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News & Media

Latest ITER Newsline

  • Contract management | E-procurement helps to simplify and streamline

    The Procurement & Contracts Division at the ITER Organization is rolling out a new e-procurement tool that will simplify and streamline contract management [...]

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  • Cooling water plant | Partners work in lockstep to keep ITER cool

    Much of the cooling water plant is now ready for commissioning, thanks to a well-executed plan and close coordination among partners. 'Sooner or later, all heat [...]

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  • American Physical Society | Alberto Loarte elected Fellow

    Alberto Loarte, head of the ITER Science Division, has been elected as a Fellow of the American Physical Society (APS). Loarte was nominated by the APS Division [...]

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  • Fusion events | Bringing power to the people

    In tandem with the annual Fête de la Science, a French exhibition on the sciences, the European research consortium EUROfusion is premiering a new travelling ex [...]

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  • Fusion world | Stellarators "an option" for future power plants

    In the history of magnetic fusion, the photo is iconic. A smiling, bespectacled middle-aged man stands next to a strange contraption sitting on a makeshift wood [...]

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Of Interest

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Platform

The future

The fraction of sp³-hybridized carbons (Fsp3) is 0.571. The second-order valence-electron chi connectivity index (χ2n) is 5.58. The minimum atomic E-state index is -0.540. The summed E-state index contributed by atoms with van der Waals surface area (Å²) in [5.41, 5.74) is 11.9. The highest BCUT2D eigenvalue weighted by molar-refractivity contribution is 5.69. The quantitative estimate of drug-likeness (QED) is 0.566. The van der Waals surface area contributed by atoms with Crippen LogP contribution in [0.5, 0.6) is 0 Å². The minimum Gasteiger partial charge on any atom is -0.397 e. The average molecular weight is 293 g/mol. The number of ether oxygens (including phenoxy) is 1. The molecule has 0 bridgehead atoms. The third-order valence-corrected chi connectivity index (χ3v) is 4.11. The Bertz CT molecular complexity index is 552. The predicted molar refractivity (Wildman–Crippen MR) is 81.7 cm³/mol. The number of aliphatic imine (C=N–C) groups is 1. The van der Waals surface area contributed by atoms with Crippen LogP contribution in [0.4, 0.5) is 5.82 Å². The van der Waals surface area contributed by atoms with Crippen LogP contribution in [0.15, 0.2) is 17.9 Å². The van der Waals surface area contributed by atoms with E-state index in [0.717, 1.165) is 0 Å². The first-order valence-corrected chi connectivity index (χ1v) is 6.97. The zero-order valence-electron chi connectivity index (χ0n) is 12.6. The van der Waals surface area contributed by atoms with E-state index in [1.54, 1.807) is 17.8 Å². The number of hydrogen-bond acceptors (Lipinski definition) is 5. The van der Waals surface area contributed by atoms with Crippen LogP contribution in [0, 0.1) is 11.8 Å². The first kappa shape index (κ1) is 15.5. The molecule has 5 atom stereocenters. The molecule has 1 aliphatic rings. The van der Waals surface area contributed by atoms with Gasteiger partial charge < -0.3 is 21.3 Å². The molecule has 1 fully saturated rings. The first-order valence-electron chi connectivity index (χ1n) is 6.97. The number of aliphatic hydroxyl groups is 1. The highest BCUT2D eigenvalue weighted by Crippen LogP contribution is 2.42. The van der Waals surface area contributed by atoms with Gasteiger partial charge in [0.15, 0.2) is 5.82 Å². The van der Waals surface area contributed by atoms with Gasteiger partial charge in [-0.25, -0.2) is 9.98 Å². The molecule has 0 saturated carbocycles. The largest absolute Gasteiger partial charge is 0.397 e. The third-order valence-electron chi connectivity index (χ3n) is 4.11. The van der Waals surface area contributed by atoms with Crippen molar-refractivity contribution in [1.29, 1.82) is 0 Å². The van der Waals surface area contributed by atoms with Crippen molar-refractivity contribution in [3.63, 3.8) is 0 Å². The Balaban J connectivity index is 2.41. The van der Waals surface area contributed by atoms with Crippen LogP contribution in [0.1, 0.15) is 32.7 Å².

In a few years, reality will reflect this artist's rendition of the completed ITER platform.

This is what the near future will look like... (Courtesy of Fusion for Energy) (Click to view larger version...)
This is what the near future will look like... (Courtesy of Fusion for Energy)
Civil work on the ITER site is approximately 70 percent achieved for First Plasma building scope. In this diagram, buildings that do not yet exist are coloured in light blue—for example the neutral beam power infrastructure (centre right), the ITER Hot Cell Building (centre left) and the Control Building (left).

The Tokamak Complex is coloured in light mauve because—although its concrete walls have reached their maximum height (except in the Tritium Building)—it does not yet have its "steel cap." Once achieved, the steel structure will create a vast open space for the bridge cranes to deliver machine components to the Tokamak Pit.

And of course, down the road, the entire Tokamak Complex will be clad with the stainless steel that has been for many years now the architectural signature of ITER.

This rendition was produced by Fusion for Energy's Martial Boulguy. For a high-resolution pdf version (uncoloured), please see ITER posters here.


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